Students from Makerere University have successfully completed a pilot of the Oral Communications Badge Challenge thanks to support from the Education Design Lab and International Research and Exchanges Board (IREX). The pilot was coordinated by the Counselling and Guidance Centre (CGC) and the Oral Communications Badge Challenge was one the first competency-based skills needed by students to succeed in the workplace introduced by IREX, as part of the umbrella 21st Century Skills Badging Challenge.
Speaking during an interactive session held at the University Guest House on Monday 4th December 2017, the Manager CGC, Mr. Henry Nsubuga thanked IREX for providing the technical expertise and materials needed to pilot the Oral Communications Badge. Twenty two out of twenty six students that participated in the pilot received the badge.
According to the Education Design Lab information kit for partner institutions such as Makerere, badging is a system used to identify and verify individual skills and achievements, and is gaining momentum as a way to certify and display skills that are not taught through traditional courses. Educators are beginning to use badging as a way to map a second track of learning alongside the academic transcript and create micro-credentials that can complement a diploma and capture competency in specific areas.
During the Oral Communications pilot, students were able to acquire skills like; active listening, knowing how to reach your audience, storytelling, elevator pitching and professional communication among others. “There are several degree awarding institutions out there and our role as CGC with the help of partners like IREX is to find ways of better equipping our students such that they stand out more than their competitors in the market place,” added Mr. Nsubuga.
“We met with some of the students who participated in the pilot and they all shared positive feedback about the course. For example one student of nursing shared how they are now better equipped to talk to patients when out conducting practical sessions. The purpose of this meeting therefore is to find ways of how we can better work with IREX to roll out this project out on a larger scale,” shared Mr. Nsubuga.
“One of the things the students have enjoyed the most is the practical aspect” continued Ms. Nina Oduro, a Leadership Technical Advisor supporting IREX’s leadership programmes. “They are now seeing a difference in their daily interactions with their peers and Professors. One noted that they could now easily notice when a listener misinterprets what they say thanks to active listening,” she added.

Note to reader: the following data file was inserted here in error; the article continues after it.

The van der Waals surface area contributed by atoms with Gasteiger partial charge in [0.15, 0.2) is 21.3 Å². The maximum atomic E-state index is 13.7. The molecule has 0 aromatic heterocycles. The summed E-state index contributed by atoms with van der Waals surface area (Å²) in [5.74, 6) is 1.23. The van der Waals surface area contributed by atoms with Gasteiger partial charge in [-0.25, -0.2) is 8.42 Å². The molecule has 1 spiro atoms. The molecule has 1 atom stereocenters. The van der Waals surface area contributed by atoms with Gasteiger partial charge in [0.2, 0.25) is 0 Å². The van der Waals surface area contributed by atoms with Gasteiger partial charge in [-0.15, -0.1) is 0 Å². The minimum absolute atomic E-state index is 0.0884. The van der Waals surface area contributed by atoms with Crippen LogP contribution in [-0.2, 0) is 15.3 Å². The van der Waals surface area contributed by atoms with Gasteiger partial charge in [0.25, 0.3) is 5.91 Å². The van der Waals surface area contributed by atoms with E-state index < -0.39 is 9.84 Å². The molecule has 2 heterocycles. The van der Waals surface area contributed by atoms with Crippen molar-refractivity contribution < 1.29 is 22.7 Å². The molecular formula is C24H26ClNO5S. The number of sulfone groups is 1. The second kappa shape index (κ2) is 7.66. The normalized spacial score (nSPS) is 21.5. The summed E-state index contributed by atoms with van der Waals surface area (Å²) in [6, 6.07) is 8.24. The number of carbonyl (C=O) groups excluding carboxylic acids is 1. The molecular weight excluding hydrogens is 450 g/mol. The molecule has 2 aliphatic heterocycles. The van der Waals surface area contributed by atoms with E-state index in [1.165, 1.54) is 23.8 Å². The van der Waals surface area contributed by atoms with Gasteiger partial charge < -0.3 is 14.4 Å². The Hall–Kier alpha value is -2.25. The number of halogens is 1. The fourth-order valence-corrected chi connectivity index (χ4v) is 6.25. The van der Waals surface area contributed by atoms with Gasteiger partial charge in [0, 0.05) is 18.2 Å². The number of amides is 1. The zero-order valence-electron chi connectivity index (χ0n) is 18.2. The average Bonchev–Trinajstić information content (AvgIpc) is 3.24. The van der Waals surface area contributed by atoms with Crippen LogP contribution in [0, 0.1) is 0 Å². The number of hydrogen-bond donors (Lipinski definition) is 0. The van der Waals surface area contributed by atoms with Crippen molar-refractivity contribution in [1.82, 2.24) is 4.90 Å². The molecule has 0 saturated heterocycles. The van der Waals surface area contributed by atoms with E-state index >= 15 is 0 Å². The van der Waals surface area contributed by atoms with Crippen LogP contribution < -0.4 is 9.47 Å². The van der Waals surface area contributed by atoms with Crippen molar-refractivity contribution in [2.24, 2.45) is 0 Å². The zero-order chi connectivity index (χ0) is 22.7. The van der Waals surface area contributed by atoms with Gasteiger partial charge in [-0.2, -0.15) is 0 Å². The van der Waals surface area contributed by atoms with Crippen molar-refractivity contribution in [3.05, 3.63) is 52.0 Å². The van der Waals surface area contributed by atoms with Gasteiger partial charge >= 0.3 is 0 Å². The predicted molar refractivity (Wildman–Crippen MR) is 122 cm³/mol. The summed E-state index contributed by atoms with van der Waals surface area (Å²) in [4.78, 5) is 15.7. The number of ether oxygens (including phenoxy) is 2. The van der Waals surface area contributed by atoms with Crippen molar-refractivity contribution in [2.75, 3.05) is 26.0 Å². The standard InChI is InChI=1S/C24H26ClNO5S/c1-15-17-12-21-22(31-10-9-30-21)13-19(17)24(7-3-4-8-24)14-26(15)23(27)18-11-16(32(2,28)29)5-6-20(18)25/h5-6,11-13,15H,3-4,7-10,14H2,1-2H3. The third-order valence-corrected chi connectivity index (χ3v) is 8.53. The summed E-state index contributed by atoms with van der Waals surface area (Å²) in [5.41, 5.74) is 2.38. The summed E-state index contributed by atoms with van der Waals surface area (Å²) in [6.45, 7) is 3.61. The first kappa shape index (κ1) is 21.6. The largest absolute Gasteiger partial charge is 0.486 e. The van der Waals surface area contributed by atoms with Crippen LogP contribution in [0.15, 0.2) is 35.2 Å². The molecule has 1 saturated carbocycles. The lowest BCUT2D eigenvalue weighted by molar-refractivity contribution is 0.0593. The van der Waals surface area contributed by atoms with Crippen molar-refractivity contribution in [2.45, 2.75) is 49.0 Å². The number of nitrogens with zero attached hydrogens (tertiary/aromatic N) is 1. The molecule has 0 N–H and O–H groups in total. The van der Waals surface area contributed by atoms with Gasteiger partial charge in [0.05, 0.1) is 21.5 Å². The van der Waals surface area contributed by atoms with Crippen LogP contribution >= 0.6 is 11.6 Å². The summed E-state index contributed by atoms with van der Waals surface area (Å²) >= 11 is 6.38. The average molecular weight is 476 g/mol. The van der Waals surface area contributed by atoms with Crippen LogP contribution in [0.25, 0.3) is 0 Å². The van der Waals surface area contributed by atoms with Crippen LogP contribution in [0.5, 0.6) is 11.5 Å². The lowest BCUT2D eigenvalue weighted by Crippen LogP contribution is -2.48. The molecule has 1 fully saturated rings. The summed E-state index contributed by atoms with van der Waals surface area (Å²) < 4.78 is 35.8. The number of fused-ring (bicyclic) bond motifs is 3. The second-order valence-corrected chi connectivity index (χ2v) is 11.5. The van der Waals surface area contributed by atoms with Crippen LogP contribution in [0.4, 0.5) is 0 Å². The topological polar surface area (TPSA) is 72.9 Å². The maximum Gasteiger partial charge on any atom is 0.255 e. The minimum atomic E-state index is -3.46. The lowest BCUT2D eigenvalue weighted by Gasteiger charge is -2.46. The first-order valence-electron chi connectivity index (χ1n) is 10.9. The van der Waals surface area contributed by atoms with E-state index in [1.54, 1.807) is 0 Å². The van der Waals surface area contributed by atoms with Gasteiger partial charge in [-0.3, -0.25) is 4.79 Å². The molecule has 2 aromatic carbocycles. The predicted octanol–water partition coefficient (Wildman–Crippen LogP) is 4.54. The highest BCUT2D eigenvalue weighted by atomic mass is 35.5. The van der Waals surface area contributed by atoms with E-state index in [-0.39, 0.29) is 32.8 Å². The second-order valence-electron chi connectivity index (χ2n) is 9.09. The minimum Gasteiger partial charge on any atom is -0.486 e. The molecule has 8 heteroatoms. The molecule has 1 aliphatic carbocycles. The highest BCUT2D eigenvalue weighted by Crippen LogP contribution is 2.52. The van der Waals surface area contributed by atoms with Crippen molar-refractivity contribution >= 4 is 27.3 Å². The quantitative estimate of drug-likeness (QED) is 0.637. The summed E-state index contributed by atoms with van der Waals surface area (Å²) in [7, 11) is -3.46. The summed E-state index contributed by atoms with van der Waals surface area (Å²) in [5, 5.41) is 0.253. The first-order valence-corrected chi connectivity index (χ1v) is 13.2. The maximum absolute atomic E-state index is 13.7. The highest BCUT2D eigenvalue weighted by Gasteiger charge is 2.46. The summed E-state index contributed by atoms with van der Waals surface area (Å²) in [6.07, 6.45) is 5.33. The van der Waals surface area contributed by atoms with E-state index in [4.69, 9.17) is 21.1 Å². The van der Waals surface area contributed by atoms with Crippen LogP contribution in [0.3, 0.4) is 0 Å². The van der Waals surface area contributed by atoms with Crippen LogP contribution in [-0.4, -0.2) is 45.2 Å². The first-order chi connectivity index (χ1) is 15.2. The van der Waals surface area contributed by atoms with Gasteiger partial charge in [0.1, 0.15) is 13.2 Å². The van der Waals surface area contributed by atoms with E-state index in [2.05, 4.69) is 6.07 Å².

The Dean of Students, Mr. Cyriaco Kabagambe by virtue of his designation interacts with student leaders of both academic and cultural associations on a daily basis. He observed that student leaders wield a lot of power to either positively or negatively influence their constituents.
“Misunderstood communication is one of the biggest problems in our daily interactions with students,” said Mr. Kabagambe. “We have a lot to communicate to the students and they too have a lot of issues to communicate to us. However, if we do not package them nicely, we can easily misunderstand each other,” he further explained.
The Dean of Students therefore urged IREX and CGC to consider student leaders of Halls, Hostels, Places of Worship, Colleges and Cultural Associations, who together constitute the Guild Repre-sentative Councilors (GRCs). “I am willing, with guidance from the Counselling and Guidance Centre, to see how this program can be integrated into student activities,” he added.
Whereas IREX provided the original training material, it had to be customised so as to be include examples relevant to the Ugandan situation, and thereafter the trainings had to be conducted. These activities were successfully completed thanks to the efforts of CGC Counsellor-Ms. Rose Nalwanga and Ms. Rita Kyamuhangire, a volunteer at CGC.
Ms. Kyamuhagire, from her experience, observed that she had met several students with excellent grades who unfortunately were unable to beat their lower scoring peers during interviews, owing to their lack of 21t century competency based skills. These include critical thinking, creative problem solving, Cross-Cultural Competency and others.
“The beauty with this course is that it is mostly interactive. It calls for a lot of storytelling, role play, face to face discussions and presentations in person. We also ask the students to analyse TED talks for the presenters’ oral communication skills or strengths,” said Ms. Kyamuhangire.
She further noted that the course structure is flexible and as a result of constant requests from the students, public speaking was also added as a component. The course was also piloted among students on the MasterCard Scholars Fellowship Program (MCFSP) at Makerere University.
The working relationship between IREX and Makerere University goes back five years to 2012 when in consultation with the Carnegie Corporation of New York (CCNY), IREX expanded its University Administration Support Program (UASP) to include university administrators from Makerere.